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Question about controllers

In chapter 8, the book says that it’s a good practice to have all interactions with a model in a dedicated controller.

However, once we are in the chapters about templating (14-15), we create several controllers interacting with several models dedicated to control the website.

My questions are :

  • First, does all the controllers we’ve created in the previous chapters (AcronymsController, CategoriesController, UsersController) useless for the interaction with the website ?
  • Secondly, is this the best practice to integrate all the routes related to the website within the same controller ?

Thanks

@0xtim Can you please help with this when you get a chance? Thank you - much appreciated! :]

Hi @nidupb

In general yes, controllers for APIs don’t really have much cross-over with front-end controllers - the main problem being one (usually) returns JSON, whereas the other returns HTML.

There’s nothing stopping you splitting out business logic into a separate class/repository/something etc if you’re duplicating a lot of code. But if you are getting to this point you may just want your website to interact with your API rather than directly talking to the DB etc.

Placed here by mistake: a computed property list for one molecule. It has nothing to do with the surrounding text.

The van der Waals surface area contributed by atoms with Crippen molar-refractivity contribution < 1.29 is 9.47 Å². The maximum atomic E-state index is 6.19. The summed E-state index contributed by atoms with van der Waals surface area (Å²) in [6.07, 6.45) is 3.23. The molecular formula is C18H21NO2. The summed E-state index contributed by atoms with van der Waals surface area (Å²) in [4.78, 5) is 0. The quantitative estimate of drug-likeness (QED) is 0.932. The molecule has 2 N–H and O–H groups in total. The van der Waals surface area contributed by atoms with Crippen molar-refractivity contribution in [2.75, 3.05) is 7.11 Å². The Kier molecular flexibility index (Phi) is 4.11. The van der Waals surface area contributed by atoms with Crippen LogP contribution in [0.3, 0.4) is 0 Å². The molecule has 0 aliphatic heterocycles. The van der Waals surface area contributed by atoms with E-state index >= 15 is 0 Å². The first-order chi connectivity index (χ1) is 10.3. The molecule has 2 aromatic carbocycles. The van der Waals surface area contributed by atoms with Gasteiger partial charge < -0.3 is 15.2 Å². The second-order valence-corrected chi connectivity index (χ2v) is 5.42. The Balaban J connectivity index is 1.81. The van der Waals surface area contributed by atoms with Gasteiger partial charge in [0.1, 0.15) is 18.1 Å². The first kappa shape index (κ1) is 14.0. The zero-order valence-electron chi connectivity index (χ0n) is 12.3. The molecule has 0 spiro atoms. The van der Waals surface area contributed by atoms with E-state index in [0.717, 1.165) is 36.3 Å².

And yes, for large websites you should definitely split up your routes into different controllers. So you could have a ShoppingCartController for all the routes to do with a shopping cart, and an AccountController for accounts etc. The idea is to make the code maintainable and avoid monster controller files. Hope that helps!

Thanks for your answer, it helps ! Can you develop a bit this :

I’m not sure to understand what you meant, thanks !

Basically make the website just another client of the API, so the route handlers for the website just call the API - usually which is a different app.

For example, let’s say you have a big application - you have an API for the iOS app and the Android app and then you have a website. At some point you want to change the registration flow for when a user signs up so that it sends a welcome email to the user. If you have one big app with an API for registration and then a website controller for the website registration, the chances are you’re going to have to duplicate the code that sends the email. A better approach is to use the website app to collect all the information that API needs and then send a request to the API. That way, you make the change in the API only and your web code doesn’t even need to change.

Does that help?

Yes, it’s clear, thank you !